PISTACHIO TEA CAKES. PHOTO: MARGARET M. JOHNSON
By Margaret M. Johnson
A drive from Bantry to Glengarriff. . . Glengarriff to Kenmare. . . Kenmare to Sneem — who could ask for anything more? Spectacular walks and rare specimen plants are laid out in Garnish Island located in the sheltered harbor of Glengarriff in Bantry Bay; a desolate, otherworldly landscape zigzags across the mountainous N71 route past Molly Gallivan’s 200-year-old cottage and farm in Bonane near Kenmare; and the prospect of a few nights at Parknasilla Resort in Sneem make the drive from Kenmare all the more exciting.
Playwright George Bernard Shaw, a visitor himself in 1909, described Parknasilla as a “place of long sea views and intricate walks between ferns and fuchsias, rock and rhododendron, to burnt our castles lost within the woods and along the various fingers of land that point west into the warm Atlantic, this place does not belong to any world that you or I have ever worked or lived in . . .it is part of our dream world!” Heady stuff, I know, but the resort, which is set among 500 acres of islands, inlets, and woodlands and flanked by the Kerry Mountains and Kenmare River, could not be more beautiful.
Approaching from Kenmare along the Wild Atlantic Way and world-famous Ring of Kerry, the resort is located on a wide curve in the road that invites you in “to stay a while” — and why not? There’s something for everyone in the grand hotel, which started out in 1895 in a building owned by Bishop Charles Graves. The current structure, designed in a simplified Scottish baronial style, was built with romantic high-pitched roofs, gables, and tower, all faced in local stone. It eventually became part of the Great Southern & Western Railway hotels and renamed The Great Southern Hotel, Parknasilla; in 2006 it was renamed Parknasilla Resort & Spa (www.parknasillaresort.com). In Irish Pairc na Saileac means “field of willow trees.”
THE DETAILS: the resort (16 miles from Kenmare, 2 miles from Sneem) has 80 rooms and 10 suites in the original building and stunning new extension; thirty-eight 3-bedroom accommodations in the Woodland Villas and twenty-four 2-bedroom accommodations in the Courtyard Villas. For golfers, there’s a 12-hole course of open and tight fairways with spectacular water views; a luxurious wellness facility with indoor pool and Elemis Spa; 10 trails ranging from walks along the water’s edge to interior woodlands (my favorite was the Fairy Trail where you search for at least 20 “homes” inhabited by the Parknasilla Fairy community); activities for kids (and adults, of course) like kayaking, bike riding, archery, boating, and ziplining. Two restaurants — fine dining Pygmalion and casual Doolittle Bar — seal the deal! Head chef Paul O’Loughlin offers these two enticements for a visit.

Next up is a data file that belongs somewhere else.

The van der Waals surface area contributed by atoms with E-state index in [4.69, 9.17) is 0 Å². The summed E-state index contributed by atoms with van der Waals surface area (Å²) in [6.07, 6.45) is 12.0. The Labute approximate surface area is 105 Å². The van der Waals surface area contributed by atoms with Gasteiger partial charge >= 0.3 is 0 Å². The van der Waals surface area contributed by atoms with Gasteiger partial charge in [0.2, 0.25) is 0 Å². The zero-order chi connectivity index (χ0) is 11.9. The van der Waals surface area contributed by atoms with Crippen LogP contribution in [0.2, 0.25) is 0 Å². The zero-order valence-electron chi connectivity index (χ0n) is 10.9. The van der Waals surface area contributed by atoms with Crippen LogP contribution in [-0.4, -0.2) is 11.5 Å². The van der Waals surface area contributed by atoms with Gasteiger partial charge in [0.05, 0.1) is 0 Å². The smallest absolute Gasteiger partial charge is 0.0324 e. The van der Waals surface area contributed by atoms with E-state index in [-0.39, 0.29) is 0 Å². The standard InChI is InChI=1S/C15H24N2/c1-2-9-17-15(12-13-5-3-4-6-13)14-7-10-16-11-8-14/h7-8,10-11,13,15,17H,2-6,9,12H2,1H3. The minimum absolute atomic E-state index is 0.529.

PISTACHIO TEA CAKES
Makes 28 tea cakes
Pistachio cake is one of the most popular desserts served in Pygmalion Restaurant. Nutty, flourless, and moist, the cake is easily transformed into little tea cakes when baked in mini fluted Bundt pans. Serve them simply dusted with confectioners’ sugar, or for a show-stopper, top them with pistachio buttercream and sprinkle with finely chopped pistachios.
For the cakes
5 ounces almonds
3 ounces unsalted pistachios
8 ounces butter, at room temperature
2 cups sugar
3 tablespoons pistachio paste
5 large eggs
For the pistachio buttercream
4 ounces butter, at room temperature
4 tablespoons pistachio paste
2 cups confectioners’ sugar
2 tablespoons heavy (whipping) cream
1 teaspoon vanilla extract
Finely chopped pistachios, for garnish
- Make cakes. Preheat oven to 325° F. Spray wells of two mini fluted Bundt pans with baking spray with flour.
- Combine almonds and pistachios in a food processor and process for 30 to 40 seconds, or until nuts are finely ground.
- In a medium bowl, beat butter, sugar, and pistachio paste with an electric mixer on medium speed until light and fluffy. Slowly add ground nuts, alternating with eggs, until mixture is blended and smooth.
- Spoon mixture into prepared pans, filling half full; let rest for 10 minutes to ensure mixture settles into wells. Bake for 25 to 28 minutes, or until a skewer inserted into center comes out clean. Remove pans from oven and let cool on a wire rack for 10 minutes. Loosen cakes from sides of pan with a small knife; invert onto rack and tap gently to remove cakes. Cool completely. Repeat with remaining mixture.
- Make buttercream. In a medium bowl, beat butter and pistachio paste with an electric mixer on medium speed for 1 minute; gradually beat in confectioners’ sugar, cream and vanilla until smooth. Drizzle over cakes and sprinkle with nuts.
SECRET CUPCAKE MAGIC MIX
MAKES 12 CUPCAKES
This moist carrot cake-like recipe can be iced with cream cheese frosting and topped with chopped toasted walnuts or simply dusted with confectioner's sugar.
1 1/4 cups flour
1 cup granulated sugar
1 cup (packed) brown sugar
2 teaspoons baking powder
1 teaspoon salt
1 1/2 teaspoons cinnamon
1 cup vegetable oil
4 large eggs
1 teaspoon vanilla extract
10 ounces grated carrots
Cream cheese frosting, for topping (optional)
Confectioners’ sugar, for dusting
1.Preheat oven to 350°F. Spray wells of a standard cupcake pan with baking spray with flour.
- In a large bowl, whisk together flour, sugars, baking powder, salt, and cinnamon.
- In medium bowl, whisk together oil, eggs, and vanilla. Stir into the flour mixture until blended; stir in carrots.
- Spoon mixture into prepared pan and bake for 15 to 20 minutes, or until a skewer inserted into center comes out clean. Let cool on wire rack for about 15 minutes. Remove cupcakes from pan and top with cream cheese frosting or dust with confectioners’ sugar.
Margaret Johnson’s “Recipes” page expands this year to “Ireland Hopping: Adventures in Food, Drink, and Travel.” For further details on her work or to order a signed cookbook, visit www.irishcook.com